UK redundancies rise at fastest rate since 2009 amid Covid crisis

Almost 700,000 people have left company payrolls since March, many young workers

Protesters demonstrate outside the Southbank centre against job losses due to covid-19.




Protesters demonstrate outside the Southbank centre against job losses due to covid-19.
Photograph: Amer Ghazzal/REX/Shutterstock

The number of redundancies in Britain has accelerated at the fastest pace since the financial crisis as the hit to the economy during the coronavirus pandemic triggers rising levels of unemployment.

Against a backdrop of growing concern over a jobs crisis this autumn as the government’s furlough scheme comes to an end, the Office for National Statistics (ONS) said 156,000 people were made redundant in the three months to July. This is a jump of 48,000 from the three months to the end of May and the sharpest quarterly increase since 2009.

In an sign of the damage as Britain’s economy plunged into the deepest recession since modern records began during the coronavirus lockdown, the ONS said early indicators from HMRC showed almost 700,000 workers had dropped from company payrolls since the onset of the pandemic in March, with the brunt of the jobs crisis being borne by younger workers.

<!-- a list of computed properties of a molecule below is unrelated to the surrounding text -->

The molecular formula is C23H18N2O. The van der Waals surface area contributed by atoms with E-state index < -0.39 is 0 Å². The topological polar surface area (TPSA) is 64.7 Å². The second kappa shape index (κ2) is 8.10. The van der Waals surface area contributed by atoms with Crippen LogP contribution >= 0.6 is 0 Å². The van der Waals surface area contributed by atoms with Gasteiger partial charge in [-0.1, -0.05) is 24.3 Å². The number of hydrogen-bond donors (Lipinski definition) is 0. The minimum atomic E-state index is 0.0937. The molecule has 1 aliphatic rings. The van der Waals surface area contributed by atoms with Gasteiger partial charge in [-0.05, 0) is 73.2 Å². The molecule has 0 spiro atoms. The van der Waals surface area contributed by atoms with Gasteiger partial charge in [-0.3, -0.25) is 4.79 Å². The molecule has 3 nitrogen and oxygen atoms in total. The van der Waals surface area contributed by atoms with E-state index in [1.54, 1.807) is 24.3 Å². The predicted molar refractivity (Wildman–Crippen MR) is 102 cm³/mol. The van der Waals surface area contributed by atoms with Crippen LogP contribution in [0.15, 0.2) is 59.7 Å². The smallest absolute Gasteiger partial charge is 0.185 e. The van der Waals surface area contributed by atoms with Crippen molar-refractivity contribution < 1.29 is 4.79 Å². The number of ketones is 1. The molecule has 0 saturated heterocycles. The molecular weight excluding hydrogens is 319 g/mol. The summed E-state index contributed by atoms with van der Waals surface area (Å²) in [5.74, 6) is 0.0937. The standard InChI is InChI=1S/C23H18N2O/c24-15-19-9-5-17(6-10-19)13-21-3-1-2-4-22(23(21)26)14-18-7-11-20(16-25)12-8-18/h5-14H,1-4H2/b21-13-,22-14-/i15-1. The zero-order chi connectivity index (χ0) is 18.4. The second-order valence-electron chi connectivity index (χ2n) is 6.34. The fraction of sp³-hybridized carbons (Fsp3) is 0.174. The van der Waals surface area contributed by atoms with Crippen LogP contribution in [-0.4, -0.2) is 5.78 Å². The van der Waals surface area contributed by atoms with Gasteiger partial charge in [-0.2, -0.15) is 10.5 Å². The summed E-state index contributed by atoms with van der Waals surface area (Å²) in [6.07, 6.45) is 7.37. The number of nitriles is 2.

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Despite the furlough scheme preventing a sharper rise in unemployment during the summer months with millions of workers temporarily away from their jobs, the UK unemployment rate increased slightly to 4.1% in the three months to July, up from 3.9% in the three months to June.

The ONS said the number of people temporarily away from work, including furloughed workers, had fallen as the economy reopened and more people returned from furlough. However, it was still more than 5 million in July, with over 2.5 million people away from their jobs for three months or more. There were also about 250,000 people away from work and receiving no pay because of the pandemic.

Rishi Sunak, the chancellor, said: “This is a difficult time for many as the pandemic continues to have a profound impact on people’s jobs and livelihoods. That’s why protecting jobs and helping people back into work continues to be my number one priority.”